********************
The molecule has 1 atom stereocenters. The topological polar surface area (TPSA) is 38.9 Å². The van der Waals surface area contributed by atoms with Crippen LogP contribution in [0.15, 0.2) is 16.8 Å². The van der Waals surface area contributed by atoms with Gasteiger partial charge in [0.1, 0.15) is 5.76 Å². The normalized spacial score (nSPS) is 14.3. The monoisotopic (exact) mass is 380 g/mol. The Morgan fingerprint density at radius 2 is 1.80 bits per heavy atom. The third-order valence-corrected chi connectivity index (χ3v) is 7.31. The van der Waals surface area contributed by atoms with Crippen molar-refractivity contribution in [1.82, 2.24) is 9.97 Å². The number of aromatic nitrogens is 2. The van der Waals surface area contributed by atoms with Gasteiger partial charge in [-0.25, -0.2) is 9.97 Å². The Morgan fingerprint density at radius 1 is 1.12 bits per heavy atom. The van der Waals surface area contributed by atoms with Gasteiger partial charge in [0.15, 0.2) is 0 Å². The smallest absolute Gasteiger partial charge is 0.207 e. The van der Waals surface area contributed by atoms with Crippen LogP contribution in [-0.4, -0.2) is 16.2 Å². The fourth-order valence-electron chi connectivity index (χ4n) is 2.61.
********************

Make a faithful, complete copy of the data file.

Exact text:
The molecule has 1 atom stereocenters. The topological polar surface area (TPSA) is 38.9 Å². The van der Waals surface area contributed by atoms with Crippen LogP contribution in [0.15, 0.2) is 16.8 Å². The van der Waals surface area contributed by atoms with Gasteiger partial charge in [0.1, 0.15) is 5.76 Å². The normalized spacial score (nSPS) is 14.3. The monoisotopic (exact) mass is 380 g/mol. The Morgan fingerprint density at radius 2 is 1.80 bits per heavy atom. The third-order valence-corrected chi connectivity index (χ3v) is 7.31. The van der Waals surface area contributed by atoms with Crippen molar-refractivity contribution in [1.82, 2.24) is 9.97 Å². The number of aromatic nitrogens is 2. The van der Waals surface area contributed by atoms with Gasteiger partial charge in [-0.25, -0.2) is 9.97 Å². The Morgan fingerprint density at radius 1 is 1.12 bits per heavy atom. The van der Waals surface area contributed by atoms with Gasteiger partial charge in [0.15, 0.2) is 0 Å². The smallest absolute Gasteiger partial charge is 0.207 e. The van der Waals surface area contributed by atoms with Crippen LogP contribution in [-0.4, -0.2) is 16.2 Å². The fourth-order valence-electron chi connectivity index (χ4n) is 2.61.